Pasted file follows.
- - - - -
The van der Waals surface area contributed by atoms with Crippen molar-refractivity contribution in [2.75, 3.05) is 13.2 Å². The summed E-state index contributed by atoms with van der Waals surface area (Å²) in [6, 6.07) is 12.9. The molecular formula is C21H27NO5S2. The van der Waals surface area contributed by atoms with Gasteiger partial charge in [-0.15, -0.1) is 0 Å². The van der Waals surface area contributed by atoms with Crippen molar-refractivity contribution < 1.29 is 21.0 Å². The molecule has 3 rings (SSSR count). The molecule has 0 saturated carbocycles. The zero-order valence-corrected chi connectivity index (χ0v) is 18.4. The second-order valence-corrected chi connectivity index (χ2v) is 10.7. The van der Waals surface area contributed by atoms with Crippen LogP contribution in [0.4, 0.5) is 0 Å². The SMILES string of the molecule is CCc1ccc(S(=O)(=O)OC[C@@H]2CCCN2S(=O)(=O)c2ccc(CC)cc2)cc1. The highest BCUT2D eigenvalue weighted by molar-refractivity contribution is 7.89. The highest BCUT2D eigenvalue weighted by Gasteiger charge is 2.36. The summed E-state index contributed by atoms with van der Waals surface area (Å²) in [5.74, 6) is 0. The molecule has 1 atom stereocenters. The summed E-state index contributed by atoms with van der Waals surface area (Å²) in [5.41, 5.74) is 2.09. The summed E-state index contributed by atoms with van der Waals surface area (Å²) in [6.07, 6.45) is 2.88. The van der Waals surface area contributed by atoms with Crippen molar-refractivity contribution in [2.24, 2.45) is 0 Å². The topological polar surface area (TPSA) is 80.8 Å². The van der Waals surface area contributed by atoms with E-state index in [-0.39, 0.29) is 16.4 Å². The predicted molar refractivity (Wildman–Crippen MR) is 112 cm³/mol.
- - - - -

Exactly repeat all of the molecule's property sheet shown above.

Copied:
The van der Waals surface area contributed by atoms with Crippen molar-refractivity contribution in [2.75, 3.05) is 13.2 Å². The summed E-state index contributed by atoms with van der Waals surface area (Å²) in [6, 6.07) is 12.9. The molecular formula is C21H27NO5S2. The van der Waals surface area contributed by atoms with Gasteiger partial charge in [-0.15, -0.1) is 0 Å². The van der Waals surface area contributed by atoms with Crippen molar-refractivity contribution < 1.29 is 21.0 Å². The molecule has 3 rings (SSSR count). The molecule has 0 saturated carbocycles. The zero-order valence-corrected chi connectivity index (χ0v) is 18.4. The second-order valence-corrected chi connectivity index (χ2v) is 10.7. The van der Waals surface area contributed by atoms with Crippen LogP contribution in [0.4, 0.5) is 0 Å². The SMILES string of the molecule is CCc1ccc(S(=O)(=O)OC[C@@H]2CCCN2S(=O)(=O)c2ccc(CC)cc2)cc1. The highest BCUT2D eigenvalue weighted by molar-refractivity contribution is 7.89. The highest BCUT2D eigenvalue weighted by Gasteiger charge is 2.36. The summed E-state index contributed by atoms with van der Waals surface area (Å²) in [5.74, 6) is 0. The molecule has 1 atom stereocenters. The summed E-state index contributed by atoms with van der Waals surface area (Å²) in [5.41, 5.74) is 2.09. The summed E-state index contributed by atoms with van der Waals surface area (Å²) in [6.07, 6.45) is 2.88. The van der Waals surface area contributed by atoms with Crippen molar-refractivity contribution in [2.24, 2.45) is 0 Å². The topological polar surface area (TPSA) is 80.8 Å². The van der Waals surface area contributed by atoms with E-state index in [-0.39, 0.29) is 16.4 Å². The predicted molar refractivity (Wildman–Crippen MR) is 112 cm³/mol.